2 UNAM* Bacillus aerophilus 99 JX049585.1 3 UNAM Bacillus amyloliquefaciens 98 KP334099.1 4 UNAM Bacillus aquimaris 99 KJ009414 5 UNAM Bacillus aryabhattai 98 KM051114 6 UNAM Bacillus cereus 99 KP729612.1 7 UNAM Bacillus cereus 98 HQ683909.1 8 UNAM Bacillus licheniformis 98 LC006127.1 9 UNAM Bacillus licheniformis 98 LC006127.1
10 UNAM Bacillus pumilus 97 EU863189 11 UNAM Bacillus safensis 98 KP717556 12 UNAM Bacillus samanii 99 EU240367 13 UNAM Bacillus samanii 98 EU240367 14 UNAM Bacillus M26 99 EU240373.1 15 UNAM Bacillus M37 98 GQ495062.1 16 UNAM Bacillus M26 99 GQ495051 17 UNAM Bacillus M37 99 GQ495062 18 UNAM Bacillus M37 98 GQ495062.1 19 UNAM Bacillus M26 98 GQ495051.1 20 UNAM Bacillus stratophericus 98 KM277362 21 UNAM Bacillus subtilis 98 KF758384 22 UNAM Bacillus subtilis 99 KF758384 23 UNAM Pseudomonas mendocina 98 DQ345122.1 24 UNAM Staphylococcus haemotylicus 99 KT003269.1 25 UNAM Bacillus M37 98 GQ495062.1 26 UNAM Streptomyces celluflavus 99 KP235209.1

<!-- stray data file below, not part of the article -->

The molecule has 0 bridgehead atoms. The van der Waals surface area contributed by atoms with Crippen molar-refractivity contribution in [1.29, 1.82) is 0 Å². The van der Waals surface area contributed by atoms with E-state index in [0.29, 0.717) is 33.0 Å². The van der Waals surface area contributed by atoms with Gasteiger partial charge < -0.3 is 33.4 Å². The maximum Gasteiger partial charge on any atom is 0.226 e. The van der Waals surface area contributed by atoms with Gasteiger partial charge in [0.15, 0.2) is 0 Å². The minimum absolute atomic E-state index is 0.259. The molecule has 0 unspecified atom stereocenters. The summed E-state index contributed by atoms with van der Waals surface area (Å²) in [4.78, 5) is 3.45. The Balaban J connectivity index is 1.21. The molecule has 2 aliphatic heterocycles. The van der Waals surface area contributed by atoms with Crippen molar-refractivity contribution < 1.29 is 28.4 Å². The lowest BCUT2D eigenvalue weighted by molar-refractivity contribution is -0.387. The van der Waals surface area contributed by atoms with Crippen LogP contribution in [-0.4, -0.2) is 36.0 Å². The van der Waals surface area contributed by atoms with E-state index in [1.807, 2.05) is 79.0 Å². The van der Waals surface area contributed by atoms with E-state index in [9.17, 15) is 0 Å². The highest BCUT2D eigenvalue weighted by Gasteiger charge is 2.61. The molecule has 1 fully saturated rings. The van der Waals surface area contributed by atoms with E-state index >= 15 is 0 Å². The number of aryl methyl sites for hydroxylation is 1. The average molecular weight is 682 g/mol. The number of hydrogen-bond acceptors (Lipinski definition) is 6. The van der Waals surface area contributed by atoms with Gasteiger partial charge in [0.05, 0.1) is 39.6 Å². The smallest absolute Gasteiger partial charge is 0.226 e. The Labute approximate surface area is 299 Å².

*UNAM- University of Namibia The Bacillus genus is a diverse group of Gram-positive bacteria that are rod-shaped and have the ability to form endospores that are resilient to harsh environmental conditions (Clause & Berkeley, 1986). Most Bacillus species are harmless with the exception of a few being pathogenic to humans and animals. Bacillus cereus is among the pathogenic species, it is known for causing food poisoning that is comparable to Staphylococcal species food poisoning. Bacillus cereus is capable of forming heat-stable toxin in food that is associated with spore germination which induces vomiting after ingestion while other strains produce a heat-labile enterotoxin after ingestion that causes diarrhoea (Ashbolt, Grabow & Snozzi, 2001). The presence of Bacillus species in the present study also corroborates with the World Health Organization (2004) suggesting that Bacillus spp. can be found in diverse natural environments such as soil and water. The existence of Bacillus cereus in drinking water supplies has not been reported. Furthermore, World Health Organization (2004) reported that drinking water has not been identified as a source of infection of pathogenic Bacillus spp. However, Bacillus cereus was detected in the present study. This is in agreement with the ability of Bacillus species to form spores. Hand-dug wells can be found with a diverse form of bacteria due to their vulnerability to contamination from human and animal activities occurring around the top of the well. Contamination of hand-dug wells can also be influenced by structures in the vicinity of the well such as pit latrines, farm animal wastes and septic systems (FMDW, 1997). Furthermore, households in the vicinity of contamination are vulnerable because they share the same aquifer (Centre for Disease Control and prevention (CDCP, 2010). The bacterial contamination in the present study can also be attributed to the structure of the wells. Not all hand-dug wells surveyed had a cover to prevent contamination. G The presence of Staphylococcus haemolyticus in the hand-dug wells also suggested the possible contamination of the water with selenium (Riadi & Barford, 1994). This study revealed the presence of bacterial contamination in the hand-dug wells of the Cuvelai-Etosha basin and supports the conclusions that; the water from the hand-dug wells is not safe for drinking unless it is subjected to appropriate disinfection methods. These wells are also vulnerable to the spread of bacterial contamination because they use the same aquifers. 4 Conclusion H This study revealed the presence of bacterial contamination in the hand-dug wells of the Cuvelai-Etosha basin and supports the conclusions that; the water from the hand-dug wells is not safe for drinking unless it is subjected to appropriate disinfection methods. These wells are also vulnerable to the spread of bacterial contamination because they use the same aquifers. In addition, these wells indicated possible contamination with Selenium which when consumed in high amounts can induce a disease called Selenosis. The presence of the health risk bacteria indicated that the water was not fit for drinking in light of WHO and Namibian guideline values for drinking water. However, this water can be consumed with prior treatment.